Sputum samples were obtained at the start of the study (visit 1) and at 4 h post allergen challenge at visit 3. Sputum induction was performed after administration of 200-400 μg of Salbutamol. Increasing saline concentrations (3%, 4%, 5%) was given to the patient as 3 nebulisations (Flaem Nuova EasyNeb II, Milan, Italy) each lasting for 5 min. Spirometry (Micro-loop®, Carefusion, Basingstoke, UK) was performed prior to sputum induction and after each nebulisation cycle as a safety precaution to assess the effect of inhaled saline on FEV1.
Selected sputum was weighed, and samples greater than 0.05 g was mixed with eight volumes of phosphate buffered saline (PBS) before centrifugation. Supenatants were collected and stored at -80 °C until required for protein analysis. Remaining cells were mixed with 0.1% DTT for 15 min. Harvested cells were re-suspended in cold PBS so that a cell count could be performed using trypan blue to assess the number of viable cells. Cytopsin slides were prepared for differential count. Cytospin preparations were air dried, fixed with methanol and stained with Rapi-diff (Triangle, Skelmersdale, UK). Each reader scored 400 cells. This was used to determine the percentage of squamous cells as a measure of sputum quality. Samples with < 50% squamous cells were scored as acceptable. The results were expressed as a percentage of the total non-squamous count, and a total cell count/g of sputum.
Bronchoscopy and sample processing
Bronchoscopy was performed after the subjects had been sedated. BAL was collected from the right or left upper lobe. The bronchoscope was wedged in the bronchus and a maximum of 4 × 60 ml aliquots of pre-warmed sterile 0.9% saline solution were instilled. The aspirated fluid was stored on ice before filtration (100 μm filter, Becton Dickenson, Oxford, UK). The filtrate was centrifuged (400 g/10 min at 4 °C) and the BAL fluid was stored at -80 °C in 1 ml aliquots for biomarker analysis. The cell pellet resuspended in PBS and viable cell counts were determined by trypan blue exclusion (Neubauer hemocytometer), and the suspension adjusted to 0.5 × 106 BAL cells/ml. Cytospins for differential cell counts were made using 100ul of cell suspension. Bronchial biopsies were collected from the right or left lower lobes.
Bronchial biopsies were fixed overnight in 10% neutral buffered formalin (CellPath, Powys, UK), and embedded in paraffin wax (Surgipath, Milton Keynes, UK). 3 μm tissue sections were cut and lifted onto a polysine coated glass slides, before dewaxing in xylene and rehydrated with decreasing concentrations of alcohol. Following heat induced epitope retrieval (20 min in microwave at 800 W); tissues were stained overnight with primary antibody, before detection with biotinylated anti-rabbit IgG secondary antibody (Vector Laboratories, Peterborough, UK). Staining was visualised using avidin biotin peroxidase complex (Vector Laboratories). All sections were counterstained with Gill’s II haematoxylin (Leica, Milton Keynes, UK). Quantification was performed using the ImagePro Plus 6.0 software. All antibodies were purchased from Cell Signalling Technology, Davers, USA, except for pSTAT6 (Life Technology, Paisley, UK): pAKT product #9271; pRPS6 product #5364; p-p38 product #9211; p-HSP27 product #2401; phospho-STAT 1, 3, 5 and 6 product codes 9167, 9145, 9359 and 700,247, respectively. Sub-epithelial cell counts for neutrophils (neutrophil elastase), eosinophils (Luna stain), CD4+ and CD8+ cells were performed as previously described . Positive staining was confirmed by use of two negative controls: (i) exclusion of primary antibody and (ii) use of isotype control antibody.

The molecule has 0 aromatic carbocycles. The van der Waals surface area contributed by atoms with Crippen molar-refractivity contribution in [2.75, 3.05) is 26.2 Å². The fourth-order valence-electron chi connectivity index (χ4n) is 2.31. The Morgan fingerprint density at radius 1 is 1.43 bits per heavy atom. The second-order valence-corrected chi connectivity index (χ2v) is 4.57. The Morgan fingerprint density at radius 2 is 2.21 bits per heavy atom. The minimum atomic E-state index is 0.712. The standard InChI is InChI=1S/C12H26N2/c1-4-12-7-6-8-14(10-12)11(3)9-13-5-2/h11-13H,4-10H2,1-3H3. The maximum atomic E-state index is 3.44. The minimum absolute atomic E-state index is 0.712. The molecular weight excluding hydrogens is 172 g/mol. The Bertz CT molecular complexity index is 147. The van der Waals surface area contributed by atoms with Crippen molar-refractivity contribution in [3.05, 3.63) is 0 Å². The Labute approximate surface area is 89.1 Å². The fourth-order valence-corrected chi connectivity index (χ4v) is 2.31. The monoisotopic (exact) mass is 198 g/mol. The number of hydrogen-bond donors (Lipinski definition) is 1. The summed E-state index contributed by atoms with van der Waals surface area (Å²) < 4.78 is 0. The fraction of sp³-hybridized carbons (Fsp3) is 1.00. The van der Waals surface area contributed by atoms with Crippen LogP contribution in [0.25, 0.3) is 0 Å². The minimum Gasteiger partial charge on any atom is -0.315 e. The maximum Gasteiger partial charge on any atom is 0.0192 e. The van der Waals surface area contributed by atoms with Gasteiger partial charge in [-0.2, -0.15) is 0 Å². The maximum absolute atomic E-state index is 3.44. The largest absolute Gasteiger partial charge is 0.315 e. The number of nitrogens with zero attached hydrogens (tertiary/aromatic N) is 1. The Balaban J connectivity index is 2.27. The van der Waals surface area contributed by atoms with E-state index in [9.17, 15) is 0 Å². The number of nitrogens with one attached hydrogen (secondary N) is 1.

Differential cell count
Sputum and BAL cell cytospins were fixed in methanol for 10 min and left to air dry, before being stained with Rapi-Diff (GCC Diagnostics) using the following method: (1) stain slide for 2 min in solution A; (2) wash slide in distilled water; (3) stain slide for 2 min in solution B; (4) wash slide under tap water. Slides are then mounted using DPX and cover slipped. 400 non-squamous cells were counted per slide. Neutrophils, macrophages, eosinophils, lymphocytes and bronchial epithelial cells differentiated based on morphology and staining.
Data distribution was assessed by Kolmogorov-Smirnov test. Data with non-parametric distribution are highlighted in figures with an asterisk. Changes in cell counts and protein levels pre- and post-allergen challenge were analysed by two-sided paired T-tests or Wilcoxon tests, where appropriate. All analysis was carried out using Prism 7.0. software (Graphpad, La Jolla, California, USA). A p-value of less than 0.05 was deemed significant.